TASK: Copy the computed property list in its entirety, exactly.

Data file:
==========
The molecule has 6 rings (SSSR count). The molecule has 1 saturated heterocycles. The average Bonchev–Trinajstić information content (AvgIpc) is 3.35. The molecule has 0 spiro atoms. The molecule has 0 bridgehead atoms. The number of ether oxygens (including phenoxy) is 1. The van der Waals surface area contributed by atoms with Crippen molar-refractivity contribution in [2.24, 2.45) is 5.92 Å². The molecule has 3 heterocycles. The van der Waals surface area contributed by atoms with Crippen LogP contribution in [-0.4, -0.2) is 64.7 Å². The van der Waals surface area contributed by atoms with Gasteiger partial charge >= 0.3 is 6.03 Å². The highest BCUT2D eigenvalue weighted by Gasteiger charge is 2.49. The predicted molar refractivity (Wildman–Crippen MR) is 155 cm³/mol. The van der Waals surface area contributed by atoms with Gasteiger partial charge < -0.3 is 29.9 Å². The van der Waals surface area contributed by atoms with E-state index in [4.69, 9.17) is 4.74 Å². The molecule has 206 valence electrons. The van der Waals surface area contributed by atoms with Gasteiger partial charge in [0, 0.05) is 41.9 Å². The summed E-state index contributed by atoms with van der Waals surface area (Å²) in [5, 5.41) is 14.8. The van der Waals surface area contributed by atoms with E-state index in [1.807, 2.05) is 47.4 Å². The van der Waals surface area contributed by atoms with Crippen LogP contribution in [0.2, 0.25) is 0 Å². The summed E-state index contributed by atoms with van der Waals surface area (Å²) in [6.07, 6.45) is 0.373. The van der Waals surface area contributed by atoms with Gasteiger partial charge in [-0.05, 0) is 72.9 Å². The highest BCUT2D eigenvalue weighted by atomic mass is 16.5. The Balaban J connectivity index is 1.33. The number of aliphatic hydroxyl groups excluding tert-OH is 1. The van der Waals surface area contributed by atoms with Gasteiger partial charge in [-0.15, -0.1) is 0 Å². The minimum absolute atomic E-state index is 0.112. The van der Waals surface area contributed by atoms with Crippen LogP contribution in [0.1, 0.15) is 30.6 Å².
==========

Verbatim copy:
The molecule has 6 rings (SSSR count). The molecule has 1 saturated heterocycles. The average Bonchev–Trinajstić information content (AvgIpc) is 3.35. The molecule has 0 spiro atoms. The molecule has 0 bridgehead atoms. The number of ether oxygens (including phenoxy) is 1. The van der Waals surface area contributed by atoms with Crippen molar-refractivity contribution in [2.24, 2.45) is 5.92 Å². The molecule has 3 heterocycles. The van der Waals surface area contributed by atoms with Crippen LogP contribution in [-0.4, -0.2) is 64.7 Å². The van der Waals surface area contributed by atoms with Gasteiger partial charge >= 0.3 is 6.03 Å². The highest BCUT2D eigenvalue weighted by Gasteiger charge is 2.49. The predicted molar refractivity (Wildman–Crippen MR) is 155 cm³/mol. The van der Waals surface area contributed by atoms with Gasteiger partial charge < -0.3 is 29.9 Å². The van der Waals surface area contributed by atoms with E-state index in [4.69, 9.17) is 4.74 Å². The molecule has 206 valence electrons. The van der Waals surface area contributed by atoms with Gasteiger partial charge in [0, 0.05) is 41.9 Å². The summed E-state index contributed by atoms with van der Waals surface area (Å²) in [5, 5.41) is 14.8. The van der Waals surface area contributed by atoms with E-state index in [1.807, 2.05) is 47.4 Å². The van der Waals surface area contributed by atoms with Crippen LogP contribution in [0.2, 0.25) is 0 Å². The summed E-state index contributed by atoms with van der Waals surface area (Å²) in [6.07, 6.45) is 0.373. The van der Waals surface area contributed by atoms with Gasteiger partial charge in [-0.05, 0) is 72.9 Å². The highest BCUT2D eigenvalue weighted by atomic mass is 16.5. The Balaban J connectivity index is 1.33. The number of aliphatic hydroxyl groups excluding tert-OH is 1. The van der Waals surface area contributed by atoms with Gasteiger partial charge in [-0.15, -0.1) is 0 Å². The minimum absolute atomic E-state index is 0.112. The van der Waals surface area contributed by atoms with Crippen LogP contribution in [0.1, 0.15) is 30.6 Å².